I've planted mine sort of sideways for years now - always good luck and always have sturdy plants. Last year was the first time in years that i wasn't overwhelmed with tomatoes. Usually i try desperately to cut down, and then my sister-in-law comes over and drops off her extras.... And i can't bear to compost them... I think she finally listened to me last year when i said i was cutting down! Either that or she thought i'd retaliate with all the pepper plants i had left over from the Hort. Society Plant Sale!! :)

    Bookmark   January 9, 2006 at 10:20PM
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CrazyDaisy_68

AHHHH! Never thought of the pollination aspect! I was just thinking extra warmth. LOL

I ended up with so many tomatoes last year my SIL got loaded with my extras! Hmmmm... with my plans for this year I either need to take up canning or find more friends who love tomatoes! LOL

    Bookmark   January 10, 2006 at 6:37PM
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SeaOtterCove(2b BC)

I wish I had the problem of too many tomatoes. Last year I don't think I even got enough to equal out the cost of the plants. I even had them in pots up on the deck. I'm going to try again. You can always hope right?

Syreeta

    Bookmark   January 10, 2006 at 8:44PM
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Pudge 2b

Home made spaghetti sauce brimming with 'stuff' from the garden, frozen in baggies for future use - that's what I've done with too many tomatoes, peppers, onions and parsley. Grow your own oregano & basil too...yummy.

    Bookmark   January 10, 2006 at 8:46PM
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nman(2b Wpg MB CAN)

I'm with pudge, turn the extra tomatoes into sauce and freeze. Your homemade sauce will be far better then anything in a can from the supermarket.

    Bookmark   January 11, 2006 at 11:06PM
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valleyrimgirl(2b)

I'm also with pudge...I grow about 100 plants each year and also make my own homemade spaghetti sauce. Actually I can my own salsa, spaghetti sauce, chili sauce, tomato juice and tomato soup. I have more room on the shelves in the pantry downstairs than in the freezer, so that is why I can all of it. I also am able to use a lot of tomatoes by making all those recipes. And I also use a lot of peppers and onions when I start making the salsa, sauce, soup and chili sauce.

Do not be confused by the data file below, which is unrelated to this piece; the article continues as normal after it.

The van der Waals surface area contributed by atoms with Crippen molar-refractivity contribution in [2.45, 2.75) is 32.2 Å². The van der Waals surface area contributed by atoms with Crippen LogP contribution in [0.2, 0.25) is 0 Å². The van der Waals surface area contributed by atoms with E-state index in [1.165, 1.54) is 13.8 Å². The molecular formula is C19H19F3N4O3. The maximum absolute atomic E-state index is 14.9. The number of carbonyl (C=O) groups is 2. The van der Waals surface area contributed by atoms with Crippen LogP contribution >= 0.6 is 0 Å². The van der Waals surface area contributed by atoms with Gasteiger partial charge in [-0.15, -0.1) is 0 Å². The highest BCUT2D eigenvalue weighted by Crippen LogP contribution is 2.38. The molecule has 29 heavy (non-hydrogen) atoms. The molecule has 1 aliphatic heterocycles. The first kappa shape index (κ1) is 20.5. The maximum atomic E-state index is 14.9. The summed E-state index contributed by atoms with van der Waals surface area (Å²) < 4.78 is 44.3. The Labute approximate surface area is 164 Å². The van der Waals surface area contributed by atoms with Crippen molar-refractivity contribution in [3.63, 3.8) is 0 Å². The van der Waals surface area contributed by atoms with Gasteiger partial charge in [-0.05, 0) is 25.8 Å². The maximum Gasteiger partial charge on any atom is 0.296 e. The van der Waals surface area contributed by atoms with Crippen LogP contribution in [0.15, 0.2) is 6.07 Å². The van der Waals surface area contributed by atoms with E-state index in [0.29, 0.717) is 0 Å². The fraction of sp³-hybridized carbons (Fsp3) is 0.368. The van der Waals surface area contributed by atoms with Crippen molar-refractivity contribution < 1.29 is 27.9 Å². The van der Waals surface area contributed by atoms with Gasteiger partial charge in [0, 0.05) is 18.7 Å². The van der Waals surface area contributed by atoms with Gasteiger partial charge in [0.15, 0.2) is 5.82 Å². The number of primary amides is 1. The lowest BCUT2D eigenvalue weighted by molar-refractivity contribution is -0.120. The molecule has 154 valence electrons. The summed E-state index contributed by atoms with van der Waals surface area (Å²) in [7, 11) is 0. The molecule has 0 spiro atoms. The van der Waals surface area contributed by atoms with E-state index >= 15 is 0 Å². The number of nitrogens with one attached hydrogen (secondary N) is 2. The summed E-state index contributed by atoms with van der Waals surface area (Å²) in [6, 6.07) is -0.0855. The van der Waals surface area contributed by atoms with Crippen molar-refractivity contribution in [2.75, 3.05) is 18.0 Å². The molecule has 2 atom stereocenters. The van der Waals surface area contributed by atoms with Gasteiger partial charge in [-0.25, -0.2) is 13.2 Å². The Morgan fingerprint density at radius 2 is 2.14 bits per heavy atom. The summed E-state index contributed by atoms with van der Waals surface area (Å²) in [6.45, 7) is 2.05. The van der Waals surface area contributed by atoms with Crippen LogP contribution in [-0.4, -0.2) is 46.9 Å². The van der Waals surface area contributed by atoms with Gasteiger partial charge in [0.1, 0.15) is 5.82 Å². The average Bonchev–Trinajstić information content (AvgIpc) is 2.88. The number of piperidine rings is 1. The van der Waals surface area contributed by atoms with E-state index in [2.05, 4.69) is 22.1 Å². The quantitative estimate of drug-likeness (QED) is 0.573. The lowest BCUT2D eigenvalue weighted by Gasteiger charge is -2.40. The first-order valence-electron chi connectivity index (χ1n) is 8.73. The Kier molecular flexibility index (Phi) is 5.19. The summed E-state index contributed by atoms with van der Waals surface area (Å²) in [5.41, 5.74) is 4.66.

But... I go the "lazy" way and I just buy the tomatoes already started for me. Since the GreenSpot (our local nursery) supplies packs of tomato plants to the Walmart in Brandon,MB, I pay Walmart prices and get them there. My problem is also space....since I start...take cuttings...on the plectranthus, coleus, etc. for the deck planters and therefore do not have any extra room to start tomatoes, peppers, onions or annual flowers. The greenhouse is totally full with all the planters I do. Plus...the cannas, begonias, dahlias, callas, etc. all have to be in the greenhouse too.

I also do the planting on the side if the tomatoes get too tall before planting day. But then when I push in the tomato cages I just have to be sure I do that immediately after planting when I know the orientation of the tomato plant so that I do not accidently push the metal leg of the cage into the tomato stem that is lying on its side.

You guys are talking tomato plant starting....ahhh, there is sooo much that I'd like to do in the house yet this winter, I want spring to take its time in coming. Painting, reading some books, making some homemade cards to have on hand, scrapbooking, organizing the craft room, cleaning through the house room by room, etc., etc. But looking at the calendar...it is not too far away.

    Bookmark   January 12, 2006 at 8:46AM
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CrazyDaisy_68

Definately a great idea about freezing everything. Never really thought about freezing speghetti sauce but that sure would work!

I hear ya, valleyrimgirl! Now that it has snowed again here I feel like I am back in my "winter mode". I've got alot of the same things on my "winter to-do list" paint, make cards ahead of time (sure helps during the spring & summer!), scrapbook, organize my craft area. Just yesterday I signed back on for the "Flylady" emails again so I can follow her Zones for housecleaning!